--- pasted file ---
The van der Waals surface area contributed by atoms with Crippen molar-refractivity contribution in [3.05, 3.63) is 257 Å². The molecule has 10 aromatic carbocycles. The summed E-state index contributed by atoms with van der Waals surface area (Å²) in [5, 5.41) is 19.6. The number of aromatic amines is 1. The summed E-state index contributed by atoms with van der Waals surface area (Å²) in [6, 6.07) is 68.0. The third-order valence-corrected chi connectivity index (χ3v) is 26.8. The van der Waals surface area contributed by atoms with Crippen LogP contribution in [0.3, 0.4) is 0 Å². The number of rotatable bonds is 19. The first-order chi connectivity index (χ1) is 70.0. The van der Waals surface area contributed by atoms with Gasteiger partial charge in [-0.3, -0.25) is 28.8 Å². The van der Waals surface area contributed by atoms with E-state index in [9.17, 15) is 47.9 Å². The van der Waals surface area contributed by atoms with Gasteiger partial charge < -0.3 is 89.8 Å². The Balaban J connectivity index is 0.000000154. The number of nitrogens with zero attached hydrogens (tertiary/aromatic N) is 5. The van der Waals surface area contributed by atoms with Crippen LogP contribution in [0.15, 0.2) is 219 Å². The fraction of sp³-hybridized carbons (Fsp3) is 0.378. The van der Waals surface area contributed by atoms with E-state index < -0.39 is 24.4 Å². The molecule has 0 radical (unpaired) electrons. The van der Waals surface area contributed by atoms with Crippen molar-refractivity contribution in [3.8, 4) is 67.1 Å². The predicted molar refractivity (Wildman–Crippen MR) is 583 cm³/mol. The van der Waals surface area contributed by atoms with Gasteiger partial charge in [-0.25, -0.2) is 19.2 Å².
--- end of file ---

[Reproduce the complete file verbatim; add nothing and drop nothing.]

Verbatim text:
The van der Waals surface area contributed by atoms with Crippen molar-refractivity contribution in [3.05, 3.63) is 257 Å². The molecule has 10 aromatic carbocycles. The summed E-state index contributed by atoms with van der Waals surface area (Å²) in [5, 5.41) is 19.6. The number of aromatic amines is 1. The summed E-state index contributed by atoms with van der Waals surface area (Å²) in [6, 6.07) is 68.0. The third-order valence-corrected chi connectivity index (χ3v) is 26.8. The van der Waals surface area contributed by atoms with Crippen LogP contribution in [0.3, 0.4) is 0 Å². The number of rotatable bonds is 19. The first-order chi connectivity index (χ1) is 70.0. The van der Waals surface area contributed by atoms with Gasteiger partial charge in [-0.3, -0.25) is 28.8 Å². The van der Waals surface area contributed by atoms with E-state index in [9.17, 15) is 47.9 Å². The van der Waals surface area contributed by atoms with Gasteiger partial charge < -0.3 is 89.8 Å². The Balaban J connectivity index is 0.000000154. The number of nitrogens with zero attached hydrogens (tertiary/aromatic N) is 5. The van der Waals surface area contributed by atoms with Crippen LogP contribution in [0.15, 0.2) is 219 Å². The fraction of sp³-hybridized carbons (Fsp3) is 0.378. The van der Waals surface area contributed by atoms with E-state index < -0.39 is 24.4 Å². The molecule has 0 radical (unpaired) electrons. The van der Waals surface area contributed by atoms with Crippen molar-refractivity contribution in [3.8, 4) is 67.1 Å². The predicted molar refractivity (Wildman–Crippen MR) is 583 cm³/mol. The van der Waals surface area contributed by atoms with Gasteiger partial charge in [-0.25, -0.2) is 19.2 Å².